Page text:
JESSE JONES: Investigating cases of oven glass explosions nationwide

Eliu Lopez is still trying to piece together what caused his Samsung stove to explode. It sent glass toward his wife, who was wiping down the oven door when it happened.

“I heard like this sound, it was like poof,” said Lopez. “And then I heard my wife go, ‘Oh my God,’ and then I ran in, and there she is, sitting on the floor with all this glass all around her. My wife could’ve lost her eyesight with all that glass going in there, you know, you just never know. So they have to do something about it.”

According to Lopez, Samsung initially told him there was nothing they could do because his warranty had expired. They then offered to fix the stove, but Lopez told them that wasn’t good enough.

“I don’t want you to replace this door, I want this unit out of my house,” said Lopez. “I’m scared of it. It’s dangerous.”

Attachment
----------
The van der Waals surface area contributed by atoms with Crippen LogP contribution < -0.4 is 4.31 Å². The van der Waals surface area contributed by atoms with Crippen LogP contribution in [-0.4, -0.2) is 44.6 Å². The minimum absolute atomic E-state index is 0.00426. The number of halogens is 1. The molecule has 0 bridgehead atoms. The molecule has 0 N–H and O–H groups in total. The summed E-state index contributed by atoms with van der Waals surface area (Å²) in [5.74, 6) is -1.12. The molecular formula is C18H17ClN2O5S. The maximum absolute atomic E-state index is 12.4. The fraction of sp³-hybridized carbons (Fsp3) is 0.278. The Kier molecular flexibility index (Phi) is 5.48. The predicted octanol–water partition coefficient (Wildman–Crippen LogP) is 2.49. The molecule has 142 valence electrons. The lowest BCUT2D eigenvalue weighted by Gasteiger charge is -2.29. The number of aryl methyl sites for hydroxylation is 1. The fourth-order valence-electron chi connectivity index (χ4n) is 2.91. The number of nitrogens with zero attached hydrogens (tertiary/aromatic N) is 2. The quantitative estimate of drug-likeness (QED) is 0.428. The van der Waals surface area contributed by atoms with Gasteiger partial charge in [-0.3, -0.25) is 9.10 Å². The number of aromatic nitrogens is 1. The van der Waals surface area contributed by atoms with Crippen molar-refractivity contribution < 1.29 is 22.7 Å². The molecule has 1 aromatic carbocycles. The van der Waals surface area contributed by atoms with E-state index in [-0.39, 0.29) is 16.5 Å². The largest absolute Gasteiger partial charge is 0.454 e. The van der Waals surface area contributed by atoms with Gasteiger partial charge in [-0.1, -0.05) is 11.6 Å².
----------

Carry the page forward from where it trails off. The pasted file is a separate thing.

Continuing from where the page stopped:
Nationally, from 2011 to 2022 there have been 1,500 cases of glass exploding or shattering on stoves from different manufacturers, according to data from the Consumer Product Safety Commission.

One consumer wrote, “shards embedded in my leg as I was standing a few feet away,” when their Frigidaire suddenly exploded.

Another said that their 10-year-old daughter was making sugar cookies when their Kenmore sent glass flying across the kitchen.

Appliance repair expert Mike Mannino said sometimes hairline fractures combined with extremely high heat, like the kind used in an oven’s self-cleaning mode, can be bad news.

“Nothing is made to last too long anymore, which is sad, and in this case, incredibly dangerous,” said Mannino. “That oven can get up to 800, 1,000, maybe 1,200 degrees in some cases and that can cause the glass to spontaneously just crack and shatter.”

Jones asked Samsung about Lopez’s stove and the other 28 cases nationwide involving Samsung. A spokesperson said product quality and customer safety are the top priorities. They also said that this is a rare occurrence and that they have worked closely with Lopez. They also encouraged customers to contact the company with any questions.

“It’s possessed, the stove is possessed,” said Lopez. “I don’t know. You know what I’m saying, it was just the oddest thing I’ve ever seen.”

Samsung did pick up Lopez’s damaged stove and he got a $900 refund.

To report unsafe products, including appliances, contact the Consumer Product Safety Commission at saferproducts.gov.